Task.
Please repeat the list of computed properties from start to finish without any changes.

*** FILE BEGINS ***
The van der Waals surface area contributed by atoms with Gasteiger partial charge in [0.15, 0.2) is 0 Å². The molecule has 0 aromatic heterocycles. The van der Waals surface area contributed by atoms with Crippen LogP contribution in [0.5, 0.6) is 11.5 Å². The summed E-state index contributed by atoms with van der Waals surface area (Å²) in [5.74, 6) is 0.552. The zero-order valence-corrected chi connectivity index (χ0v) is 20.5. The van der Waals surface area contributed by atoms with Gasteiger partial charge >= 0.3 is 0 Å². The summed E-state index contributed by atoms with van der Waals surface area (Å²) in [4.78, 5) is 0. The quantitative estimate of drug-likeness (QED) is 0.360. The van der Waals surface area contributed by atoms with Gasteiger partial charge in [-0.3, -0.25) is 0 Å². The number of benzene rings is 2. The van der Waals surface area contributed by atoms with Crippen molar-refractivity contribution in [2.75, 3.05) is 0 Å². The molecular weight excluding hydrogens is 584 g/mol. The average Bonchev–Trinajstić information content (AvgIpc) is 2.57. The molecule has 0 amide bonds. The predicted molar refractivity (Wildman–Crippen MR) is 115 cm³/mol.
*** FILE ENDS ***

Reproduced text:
The van der Waals surface area contributed by atoms with Gasteiger partial charge in [0.15, 0.2) is 0 Å². The molecule has 0 aromatic heterocycles. The van der Waals surface area contributed by atoms with Crippen LogP contribution in [0.5, 0.6) is 11.5 Å². The summed E-state index contributed by atoms with van der Waals surface area (Å²) in [5.74, 6) is 0.552. The zero-order valence-corrected chi connectivity index (χ0v) is 20.5. The van der Waals surface area contributed by atoms with Gasteiger partial charge >= 0.3 is 0 Å². The summed E-state index contributed by atoms with van der Waals surface area (Å²) in [4.78, 5) is 0. The quantitative estimate of drug-likeness (QED) is 0.360. The van der Waals surface area contributed by atoms with Gasteiger partial charge in [-0.3, -0.25) is 0 Å². The number of benzene rings is 2. The van der Waals surface area contributed by atoms with Crippen molar-refractivity contribution in [2.75, 3.05) is 0 Å². The molecular weight excluding hydrogens is 584 g/mol. The average Bonchev–Trinajstić information content (AvgIpc) is 2.57. The molecule has 0 amide bonds. The predicted molar refractivity (Wildman–Crippen MR) is 115 cm³/mol.